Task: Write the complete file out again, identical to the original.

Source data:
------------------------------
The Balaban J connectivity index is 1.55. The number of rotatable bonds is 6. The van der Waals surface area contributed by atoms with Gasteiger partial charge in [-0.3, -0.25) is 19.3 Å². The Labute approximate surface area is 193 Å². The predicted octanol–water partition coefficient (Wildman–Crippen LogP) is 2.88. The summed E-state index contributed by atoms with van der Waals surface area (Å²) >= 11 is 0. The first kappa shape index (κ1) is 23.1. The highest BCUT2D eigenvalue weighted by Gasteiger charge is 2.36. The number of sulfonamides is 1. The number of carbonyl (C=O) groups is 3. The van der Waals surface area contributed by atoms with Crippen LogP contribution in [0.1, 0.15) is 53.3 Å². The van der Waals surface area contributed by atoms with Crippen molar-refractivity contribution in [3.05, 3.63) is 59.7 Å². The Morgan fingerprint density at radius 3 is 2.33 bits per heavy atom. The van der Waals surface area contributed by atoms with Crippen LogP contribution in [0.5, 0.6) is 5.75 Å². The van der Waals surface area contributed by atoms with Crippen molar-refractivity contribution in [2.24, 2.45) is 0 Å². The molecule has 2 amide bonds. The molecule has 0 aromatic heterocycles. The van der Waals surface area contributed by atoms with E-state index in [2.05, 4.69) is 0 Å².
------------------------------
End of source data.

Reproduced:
The Balaban J connectivity index is 1.55. The number of rotatable bonds is 6. The van der Waals surface area contributed by atoms with Gasteiger partial charge in [-0.3, -0.25) is 19.3 Å². The Labute approximate surface area is 193 Å². The predicted octanol–water partition coefficient (Wildman–Crippen LogP) is 2.88. The summed E-state index contributed by atoms with van der Waals surface area (Å²) >= 11 is 0. The first kappa shape index (κ1) is 23.1. The highest BCUT2D eigenvalue weighted by Gasteiger charge is 2.36. The number of sulfonamides is 1. The number of carbonyl (C=O) groups is 3. The van der Waals surface area contributed by atoms with Crippen LogP contribution in [0.1, 0.15) is 53.3 Å². The van der Waals surface area contributed by atoms with Crippen molar-refractivity contribution in [3.05, 3.63) is 59.7 Å². The Morgan fingerprint density at radius 3 is 2.33 bits per heavy atom. The van der Waals surface area contributed by atoms with Crippen LogP contribution in [0.5, 0.6) is 5.75 Å². The van der Waals surface area contributed by atoms with Crippen molar-refractivity contribution in [2.24, 2.45) is 0 Å². The molecule has 2 amide bonds. The molecule has 0 aromatic heterocycles. The van der Waals surface area contributed by atoms with E-state index in [2.05, 4.69) is 0 Å².